Once ruler, Hannibal conquered Hispania and his popularity and army grew with every victory that he commanded. Rome, seeing the son of Hamilcar growing in power, began to fear his intentions and immediately made an alliance with Saguntum ( a city of eastern Spain). Hannibal saw this as a breach of the treaty his brother had signed with Rome and declared war immediately.

Editor’s note: I believe this was all the excuse Hannibal needed to pick up the pace which his father started and execute some revenge on the Romans. Needless to say, the Siege of Saguntum, set off the movement that Hannibal would become legendary for.

The long and treacherous road to Rome’s back door.

To plot Rome’s defeat, Hannibal studied his father’s strategy in the First Punic War and examined the flaws which caused him to lose. He surmised that his father was wrong to go at Rome directly, which left her allies to aid her from all ends. He put together an army of well-trained elephants and foot soldiers to not only drive into Rome via land, but to take all of her allies through conquest or surrender prior to going into the country itself. The plan was unprecedented for its age and Hannibal was deemed a military genius for concocting it. His upcoming war would involve everyone within the Mediterranean area, from North Africa upwards and it was a major awakening for everyone at the time from barbarian to noble.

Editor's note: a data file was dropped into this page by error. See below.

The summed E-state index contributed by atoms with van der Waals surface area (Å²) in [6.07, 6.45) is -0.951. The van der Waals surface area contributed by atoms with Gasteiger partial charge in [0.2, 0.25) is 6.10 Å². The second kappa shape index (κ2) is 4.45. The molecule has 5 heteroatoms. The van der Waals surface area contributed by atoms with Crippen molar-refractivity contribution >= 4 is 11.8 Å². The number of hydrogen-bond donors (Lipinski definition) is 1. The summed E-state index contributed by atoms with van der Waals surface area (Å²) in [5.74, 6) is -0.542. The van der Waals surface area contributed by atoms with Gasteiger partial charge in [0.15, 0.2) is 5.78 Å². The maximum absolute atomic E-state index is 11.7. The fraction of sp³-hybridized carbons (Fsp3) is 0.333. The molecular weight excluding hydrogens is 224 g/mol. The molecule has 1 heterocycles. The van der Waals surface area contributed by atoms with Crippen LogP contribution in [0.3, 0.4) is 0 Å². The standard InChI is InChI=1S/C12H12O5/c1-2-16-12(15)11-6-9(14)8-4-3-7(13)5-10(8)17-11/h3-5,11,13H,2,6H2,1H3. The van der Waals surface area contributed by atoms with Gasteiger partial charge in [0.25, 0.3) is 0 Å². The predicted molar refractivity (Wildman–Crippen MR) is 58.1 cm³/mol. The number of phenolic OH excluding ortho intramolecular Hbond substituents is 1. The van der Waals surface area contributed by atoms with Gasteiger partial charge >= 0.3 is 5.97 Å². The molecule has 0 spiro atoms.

With over 100,000 allied warriors, Hannibal rode north to the Pyrenees, cutting through tribes of stubborn troops via sheer numbers or military wit. For other barbarian Gauls who would have barred his path on the way to the Alps (Hannibal was planning on hitting Rome through the back door… pun intended), he either allied with the tribes or made peace for safe passage. At times Hannibal would leave over  10,000+ troops garrisoned on a territory that he sacked – of course this meant they weren’t willing to make the Carthagian ride through peacefully.

By the time he made it to the Rhone, Hannibal had around 45,000 troops and 40 war elephants. The Alps were a monster to get through however and even with Hannibal’s ingenuity (using vinegar and fire to break through a rockfall as an example), many died making the journey to invade Rome. When Hannibal, son of Hamilcar finally stepped foot into Italy, his troops were around 25,000 and only a handful of elephants remained.